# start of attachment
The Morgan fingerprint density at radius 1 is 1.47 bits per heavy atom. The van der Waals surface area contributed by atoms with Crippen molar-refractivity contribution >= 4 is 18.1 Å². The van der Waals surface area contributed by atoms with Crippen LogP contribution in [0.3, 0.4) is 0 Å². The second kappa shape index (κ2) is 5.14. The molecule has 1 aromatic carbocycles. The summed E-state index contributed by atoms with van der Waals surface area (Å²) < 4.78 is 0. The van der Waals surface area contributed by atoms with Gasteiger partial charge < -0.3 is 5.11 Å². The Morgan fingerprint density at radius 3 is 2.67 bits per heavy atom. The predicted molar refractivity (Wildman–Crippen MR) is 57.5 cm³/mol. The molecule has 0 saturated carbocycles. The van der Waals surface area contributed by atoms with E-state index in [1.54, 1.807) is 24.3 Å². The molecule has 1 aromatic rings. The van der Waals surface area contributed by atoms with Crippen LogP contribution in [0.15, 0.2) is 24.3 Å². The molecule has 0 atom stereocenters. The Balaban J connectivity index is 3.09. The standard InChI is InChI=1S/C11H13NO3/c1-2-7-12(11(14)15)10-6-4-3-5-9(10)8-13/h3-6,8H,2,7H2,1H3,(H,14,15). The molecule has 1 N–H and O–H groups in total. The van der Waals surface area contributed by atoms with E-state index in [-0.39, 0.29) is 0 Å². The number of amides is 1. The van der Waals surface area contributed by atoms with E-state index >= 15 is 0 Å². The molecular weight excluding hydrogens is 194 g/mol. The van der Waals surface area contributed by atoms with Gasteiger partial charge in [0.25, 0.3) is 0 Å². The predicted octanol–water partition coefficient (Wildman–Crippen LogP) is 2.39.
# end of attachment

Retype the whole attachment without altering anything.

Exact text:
The Morgan fingerprint density at radius 1 is 1.47 bits per heavy atom. The van der Waals surface area contributed by atoms with Crippen molar-refractivity contribution >= 4 is 18.1 Å². The van der Waals surface area contributed by atoms with Crippen LogP contribution in [0.3, 0.4) is 0 Å². The second kappa shape index (κ2) is 5.14. The molecule has 1 aromatic carbocycles. The summed E-state index contributed by atoms with van der Waals surface area (Å²) < 4.78 is 0. The van der Waals surface area contributed by atoms with Gasteiger partial charge < -0.3 is 5.11 Å². The Morgan fingerprint density at radius 3 is 2.67 bits per heavy atom. The predicted molar refractivity (Wildman–Crippen MR) is 57.5 cm³/mol. The molecule has 0 saturated carbocycles. The van der Waals surface area contributed by atoms with E-state index in [1.54, 1.807) is 24.3 Å². The molecule has 1 aromatic rings. The van der Waals surface area contributed by atoms with Crippen LogP contribution in [0.15, 0.2) is 24.3 Å². The molecule has 0 atom stereocenters. The Balaban J connectivity index is 3.09. The standard InChI is InChI=1S/C11H13NO3/c1-2-7-12(11(14)15)10-6-4-3-5-9(10)8-13/h3-6,8H,2,7H2,1H3,(H,14,15). The molecule has 1 N–H and O–H groups in total. The van der Waals surface area contributed by atoms with E-state index in [-0.39, 0.29) is 0 Å². The number of amides is 1. The van der Waals surface area contributed by atoms with E-state index >= 15 is 0 Å². The molecular weight excluding hydrogens is 194 g/mol. The van der Waals surface area contributed by atoms with Gasteiger partial charge in [0.25, 0.3) is 0 Å². The predicted octanol–water partition coefficient (Wildman–Crippen LogP) is 2.39.